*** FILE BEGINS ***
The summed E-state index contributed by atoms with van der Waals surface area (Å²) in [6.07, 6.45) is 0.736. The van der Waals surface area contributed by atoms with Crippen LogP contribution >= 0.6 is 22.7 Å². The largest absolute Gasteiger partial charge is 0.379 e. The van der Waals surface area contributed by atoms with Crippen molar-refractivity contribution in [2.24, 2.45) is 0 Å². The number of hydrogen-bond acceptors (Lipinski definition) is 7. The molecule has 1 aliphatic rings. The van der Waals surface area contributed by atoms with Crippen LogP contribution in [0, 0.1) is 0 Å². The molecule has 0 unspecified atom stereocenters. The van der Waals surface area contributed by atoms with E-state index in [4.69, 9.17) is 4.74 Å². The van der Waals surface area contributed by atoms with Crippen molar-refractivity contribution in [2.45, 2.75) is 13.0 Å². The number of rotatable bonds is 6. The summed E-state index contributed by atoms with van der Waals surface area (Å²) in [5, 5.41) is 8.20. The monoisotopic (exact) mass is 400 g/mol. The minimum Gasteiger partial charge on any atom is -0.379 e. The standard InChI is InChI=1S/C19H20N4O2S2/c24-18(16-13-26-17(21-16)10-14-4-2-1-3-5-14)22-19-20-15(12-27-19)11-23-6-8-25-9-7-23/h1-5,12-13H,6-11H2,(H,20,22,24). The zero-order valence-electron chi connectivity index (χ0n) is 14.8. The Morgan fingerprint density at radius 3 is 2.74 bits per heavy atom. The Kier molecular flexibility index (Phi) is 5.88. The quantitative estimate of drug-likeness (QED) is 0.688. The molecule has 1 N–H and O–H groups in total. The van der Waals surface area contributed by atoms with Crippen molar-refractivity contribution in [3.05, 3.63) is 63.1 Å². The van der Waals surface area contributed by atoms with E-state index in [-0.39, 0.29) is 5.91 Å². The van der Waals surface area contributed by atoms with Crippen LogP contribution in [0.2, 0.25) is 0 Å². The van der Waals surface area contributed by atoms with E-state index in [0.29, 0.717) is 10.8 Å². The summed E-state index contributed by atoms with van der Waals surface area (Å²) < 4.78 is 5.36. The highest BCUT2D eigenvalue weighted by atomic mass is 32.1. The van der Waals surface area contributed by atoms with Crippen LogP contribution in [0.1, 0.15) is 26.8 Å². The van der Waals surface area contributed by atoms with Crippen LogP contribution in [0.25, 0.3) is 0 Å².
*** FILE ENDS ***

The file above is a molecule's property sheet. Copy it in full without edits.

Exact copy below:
The summed E-state index contributed by atoms with van der Waals surface area (Å²) in [6.07, 6.45) is 0.736. The van der Waals surface area contributed by atoms with Crippen LogP contribution >= 0.6 is 22.7 Å². The largest absolute Gasteiger partial charge is 0.379 e. The van der Waals surface area contributed by atoms with Crippen molar-refractivity contribution in [2.24, 2.45) is 0 Å². The number of hydrogen-bond acceptors (Lipinski definition) is 7. The molecule has 1 aliphatic rings. The van der Waals surface area contributed by atoms with Crippen LogP contribution in [0, 0.1) is 0 Å². The molecule has 0 unspecified atom stereocenters. The van der Waals surface area contributed by atoms with E-state index in [4.69, 9.17) is 4.74 Å². The van der Waals surface area contributed by atoms with Crippen molar-refractivity contribution in [2.45, 2.75) is 13.0 Å². The number of rotatable bonds is 6. The summed E-state index contributed by atoms with van der Waals surface area (Å²) in [5, 5.41) is 8.20. The monoisotopic (exact) mass is 400 g/mol. The minimum Gasteiger partial charge on any atom is -0.379 e. The standard InChI is InChI=1S/C19H20N4O2S2/c24-18(16-13-26-17(21-16)10-14-4-2-1-3-5-14)22-19-20-15(12-27-19)11-23-6-8-25-9-7-23/h1-5,12-13H,6-11H2,(H,20,22,24). The zero-order valence-electron chi connectivity index (χ0n) is 14.8. The Morgan fingerprint density at radius 3 is 2.74 bits per heavy atom. The Kier molecular flexibility index (Phi) is 5.88. The quantitative estimate of drug-likeness (QED) is 0.688. The molecule has 1 N–H and O–H groups in total. The van der Waals surface area contributed by atoms with Crippen molar-refractivity contribution in [3.05, 3.63) is 63.1 Å². The van der Waals surface area contributed by atoms with E-state index in [-0.39, 0.29) is 5.91 Å². The van der Waals surface area contributed by atoms with Crippen LogP contribution in [0.2, 0.25) is 0 Å². The van der Waals surface area contributed by atoms with E-state index in [0.29, 0.717) is 10.8 Å². The summed E-state index contributed by atoms with van der Waals surface area (Å²) < 4.78 is 5.36. The highest BCUT2D eigenvalue weighted by atomic mass is 32.1. The van der Waals surface area contributed by atoms with Crippen LogP contribution in [0.1, 0.15) is 26.8 Å². The van der Waals surface area contributed by atoms with Crippen LogP contribution in [0.25, 0.3) is 0 Å².